dimensions, irregular shape or margin, hypoechoic internal echogenicity
and posterior acoustic shadowing (Figure 1).
It is also good
practice to evaluate the adjacent axilla when a highly suggestive BIRADS
5 lesion is detected and biopsied. If the axillary node is positive for
malignancy, this may avoid the need for sentinel-node biopsy and the
resulting risk of lymphedema of the arm. Abnormal lymph nodes may be
rounded rather than bean-shaped, have an asymmetrically thickened cortex
and exhibit indentations or obliteration of the hilum. They are not
necessarily enlarged (Figure 2).
ultrasound is also invaluable for palpable findings especially in the
setting of dense-breast parenchyma with subtleor nomammographic findings
(Figure 3). This situation may include the clinical finding of a
discrete mass or a less-specific “thickening.” The negative-predictive
value (NPV) of a combination of negative mammography and negative
ultrasound of a palpable finding is 99.8%3although another study showed a 5% incidence of cancer in patients with a clinical finding of thickening.4
a mammographic or ultrasound finding is considered suspicious enough to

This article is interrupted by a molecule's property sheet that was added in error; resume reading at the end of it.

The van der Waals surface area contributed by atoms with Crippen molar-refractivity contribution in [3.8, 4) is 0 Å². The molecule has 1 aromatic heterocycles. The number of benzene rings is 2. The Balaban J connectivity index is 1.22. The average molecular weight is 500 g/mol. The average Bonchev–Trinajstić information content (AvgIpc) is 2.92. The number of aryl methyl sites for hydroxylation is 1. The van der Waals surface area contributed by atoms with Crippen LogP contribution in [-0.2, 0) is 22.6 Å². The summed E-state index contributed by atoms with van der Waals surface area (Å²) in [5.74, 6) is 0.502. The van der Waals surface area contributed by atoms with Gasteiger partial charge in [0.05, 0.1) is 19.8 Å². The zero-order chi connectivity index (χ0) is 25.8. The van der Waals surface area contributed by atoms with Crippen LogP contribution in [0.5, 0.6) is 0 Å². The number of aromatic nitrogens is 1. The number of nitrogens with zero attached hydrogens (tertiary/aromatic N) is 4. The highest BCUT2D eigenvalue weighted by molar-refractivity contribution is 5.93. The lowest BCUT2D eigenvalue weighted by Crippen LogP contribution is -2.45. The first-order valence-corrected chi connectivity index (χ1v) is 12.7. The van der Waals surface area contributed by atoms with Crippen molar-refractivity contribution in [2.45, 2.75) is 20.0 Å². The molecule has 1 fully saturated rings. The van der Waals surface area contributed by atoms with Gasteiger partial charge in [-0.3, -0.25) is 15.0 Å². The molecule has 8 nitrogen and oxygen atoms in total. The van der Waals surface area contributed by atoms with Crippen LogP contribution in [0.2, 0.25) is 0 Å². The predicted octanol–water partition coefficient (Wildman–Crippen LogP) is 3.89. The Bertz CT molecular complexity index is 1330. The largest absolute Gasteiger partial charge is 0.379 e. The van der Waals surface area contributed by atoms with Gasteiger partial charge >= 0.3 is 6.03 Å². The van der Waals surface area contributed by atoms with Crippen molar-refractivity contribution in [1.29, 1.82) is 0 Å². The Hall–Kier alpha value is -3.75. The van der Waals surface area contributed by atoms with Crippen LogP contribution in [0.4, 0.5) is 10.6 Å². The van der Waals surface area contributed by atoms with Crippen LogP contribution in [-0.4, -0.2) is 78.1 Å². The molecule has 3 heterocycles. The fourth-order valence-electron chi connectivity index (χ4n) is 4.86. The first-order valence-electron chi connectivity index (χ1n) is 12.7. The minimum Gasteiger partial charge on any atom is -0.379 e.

warrant biopsy, i.e. a BIRADS 4 or 5 lesion, ultrasound is the
preferred method for image-guided biopsy (Figure 4).5 There are 3 reasons for biopsy under ultrasound rather than stereotactic guidance:
- Physically, ultrasound-guided biopsy is easier on the patient.
- Ultrasound allows direct visualization of the actual biopsy and clip placement.
- Ultrasound can also detect bleeding and monitor hematoma development immediately.
Ductal carcinoma in situ
Since most cases of ductal carcinoma in situ (DCIS) are detected due to
microcalcifications and only a small percentage manifest as soft-tissue
density without calcifications, ultrasound does not play a role in the
detection of DCIS. Stereotactic biopsy with specimen radiography is
preferred for biopsy of clustered calcifications.
“Second look” ultrasound
ultrasound is performed after breast MRI demonstrates an area of
enhancement which is occult to mammography (Figure 5).
is an example of a “targeted ultrasound,” directed at the area of MRI
enhancement. This approach includes BIRADS 0lesions requiring further
evaluation, BIRADS 3 lesions, for which short-interval follow-up is
indicated, and BIRADS 4 or 5 lesions requiring biopsy. Ultrasound-guided
biopsy is not only physically easier but is less costly and more
readily available for biopsies and follow-up than MRI and also does not
require contrast enhancement. Also, several areas can more easily be
biopsied at the same time. However, second-look ultrasound has
limitations. First of all, only about 25% of mammographically occult
lesions seen on MRI are detected on ultrasound. Also, since the MRI is